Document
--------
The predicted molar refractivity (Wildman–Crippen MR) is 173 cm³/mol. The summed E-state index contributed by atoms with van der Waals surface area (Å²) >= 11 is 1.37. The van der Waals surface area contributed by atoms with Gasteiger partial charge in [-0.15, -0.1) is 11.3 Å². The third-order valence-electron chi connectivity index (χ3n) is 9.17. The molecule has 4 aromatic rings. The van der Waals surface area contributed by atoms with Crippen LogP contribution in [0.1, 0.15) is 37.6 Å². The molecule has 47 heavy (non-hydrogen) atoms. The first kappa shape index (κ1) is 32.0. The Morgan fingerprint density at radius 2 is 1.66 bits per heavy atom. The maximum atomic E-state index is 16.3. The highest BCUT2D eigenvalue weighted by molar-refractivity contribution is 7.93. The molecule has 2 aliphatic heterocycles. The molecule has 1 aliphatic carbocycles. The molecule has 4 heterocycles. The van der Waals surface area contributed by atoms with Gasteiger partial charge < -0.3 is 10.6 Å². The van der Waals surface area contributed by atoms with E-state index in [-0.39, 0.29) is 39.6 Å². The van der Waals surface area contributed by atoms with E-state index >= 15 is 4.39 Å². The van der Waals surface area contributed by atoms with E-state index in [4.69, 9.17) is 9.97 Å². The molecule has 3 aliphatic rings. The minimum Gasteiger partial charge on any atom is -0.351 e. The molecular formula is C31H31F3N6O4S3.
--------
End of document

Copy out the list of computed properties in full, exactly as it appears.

The predicted molar refractivity (Wildman–Crippen MR) is 173 cm³/mol. The summed E-state index contributed by atoms with van der Waals surface area (Å²) >= 11 is 1.37. The van der Waals surface area contributed by atoms with Gasteiger partial charge in [-0.15, -0.1) is 11.3 Å². The third-order valence-electron chi connectivity index (χ3n) is 9.17. The molecule has 4 aromatic rings. The van der Waals surface area contributed by atoms with Crippen LogP contribution in [0.1, 0.15) is 37.6 Å². The molecule has 47 heavy (non-hydrogen) atoms. The first kappa shape index (κ1) is 32.0. The Morgan fingerprint density at radius 2 is 1.66 bits per heavy atom. The maximum atomic E-state index is 16.3. The highest BCUT2D eigenvalue weighted by molar-refractivity contribution is 7.93. The molecule has 2 aliphatic heterocycles. The molecule has 1 aliphatic carbocycles. The molecule has 4 heterocycles. The van der Waals surface area contributed by atoms with Gasteiger partial charge < -0.3 is 10.6 Å². The van der Waals surface area contributed by atoms with E-state index in [-0.39, 0.29) is 39.6 Å². The van der Waals surface area contributed by atoms with E-state index >= 15 is 4.39 Å². The van der Waals surface area contributed by atoms with E-state index in [4.69, 9.17) is 9.97 Å². The molecule has 3 aliphatic rings. The minimum Gasteiger partial charge on any atom is -0.351 e. The molecular formula is C31H31F3N6O4S3.